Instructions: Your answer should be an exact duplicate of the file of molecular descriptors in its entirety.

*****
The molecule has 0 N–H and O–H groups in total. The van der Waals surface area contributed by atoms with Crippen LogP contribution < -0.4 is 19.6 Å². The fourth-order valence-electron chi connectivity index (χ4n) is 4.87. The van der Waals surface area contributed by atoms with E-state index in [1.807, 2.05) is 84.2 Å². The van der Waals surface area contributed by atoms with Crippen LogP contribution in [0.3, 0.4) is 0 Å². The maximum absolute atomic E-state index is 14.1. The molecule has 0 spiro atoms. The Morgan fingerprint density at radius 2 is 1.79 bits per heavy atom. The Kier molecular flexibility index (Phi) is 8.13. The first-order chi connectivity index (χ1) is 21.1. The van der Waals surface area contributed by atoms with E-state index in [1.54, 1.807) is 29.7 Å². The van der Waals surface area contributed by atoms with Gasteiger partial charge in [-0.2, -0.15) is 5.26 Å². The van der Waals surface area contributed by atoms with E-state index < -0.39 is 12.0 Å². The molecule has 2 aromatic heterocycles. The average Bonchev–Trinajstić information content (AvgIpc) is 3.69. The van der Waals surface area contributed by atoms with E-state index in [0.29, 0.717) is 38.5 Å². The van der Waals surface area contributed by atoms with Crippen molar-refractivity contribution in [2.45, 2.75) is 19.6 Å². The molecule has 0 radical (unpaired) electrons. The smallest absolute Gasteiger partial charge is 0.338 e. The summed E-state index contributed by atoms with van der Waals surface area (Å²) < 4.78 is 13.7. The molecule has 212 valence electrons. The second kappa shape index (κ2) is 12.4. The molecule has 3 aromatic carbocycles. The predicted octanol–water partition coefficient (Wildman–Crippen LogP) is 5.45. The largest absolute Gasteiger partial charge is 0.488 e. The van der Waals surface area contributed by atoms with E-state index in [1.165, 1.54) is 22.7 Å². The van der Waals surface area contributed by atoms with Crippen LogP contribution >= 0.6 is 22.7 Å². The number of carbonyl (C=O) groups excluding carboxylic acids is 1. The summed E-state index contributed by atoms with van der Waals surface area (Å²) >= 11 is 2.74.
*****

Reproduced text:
The molecule has 0 N–H and O–H groups in total. The van der Waals surface area contributed by atoms with Crippen LogP contribution < -0.4 is 19.6 Å². The fourth-order valence-electron chi connectivity index (χ4n) is 4.87. The van der Waals surface area contributed by atoms with E-state index in [1.807, 2.05) is 84.2 Å². The van der Waals surface area contributed by atoms with Crippen LogP contribution in [0.3, 0.4) is 0 Å². The maximum absolute atomic E-state index is 14.1. The molecule has 0 spiro atoms. The Morgan fingerprint density at radius 2 is 1.79 bits per heavy atom. The Kier molecular flexibility index (Phi) is 8.13. The first-order chi connectivity index (χ1) is 21.1. The van der Waals surface area contributed by atoms with E-state index in [1.54, 1.807) is 29.7 Å². The van der Waals surface area contributed by atoms with Gasteiger partial charge in [-0.2, -0.15) is 5.26 Å². The van der Waals surface area contributed by atoms with E-state index < -0.39 is 12.0 Å². The molecule has 2 aromatic heterocycles. The average Bonchev–Trinajstić information content (AvgIpc) is 3.69. The van der Waals surface area contributed by atoms with E-state index in [0.29, 0.717) is 38.5 Å². The van der Waals surface area contributed by atoms with Crippen molar-refractivity contribution in [2.45, 2.75) is 19.6 Å². The molecule has 0 radical (unpaired) electrons. The smallest absolute Gasteiger partial charge is 0.338 e. The summed E-state index contributed by atoms with van der Waals surface area (Å²) < 4.78 is 13.7. The molecule has 212 valence electrons. The second kappa shape index (κ2) is 12.4. The molecule has 3 aromatic carbocycles. The predicted octanol–water partition coefficient (Wildman–Crippen LogP) is 5.45. The largest absolute Gasteiger partial charge is 0.488 e. The van der Waals surface area contributed by atoms with E-state index in [1.165, 1.54) is 22.7 Å². The van der Waals surface area contributed by atoms with Crippen LogP contribution >= 0.6 is 22.7 Å². The number of carbonyl (C=O) groups excluding carboxylic acids is 1. The summed E-state index contributed by atoms with van der Waals surface area (Å²) >= 11 is 2.74.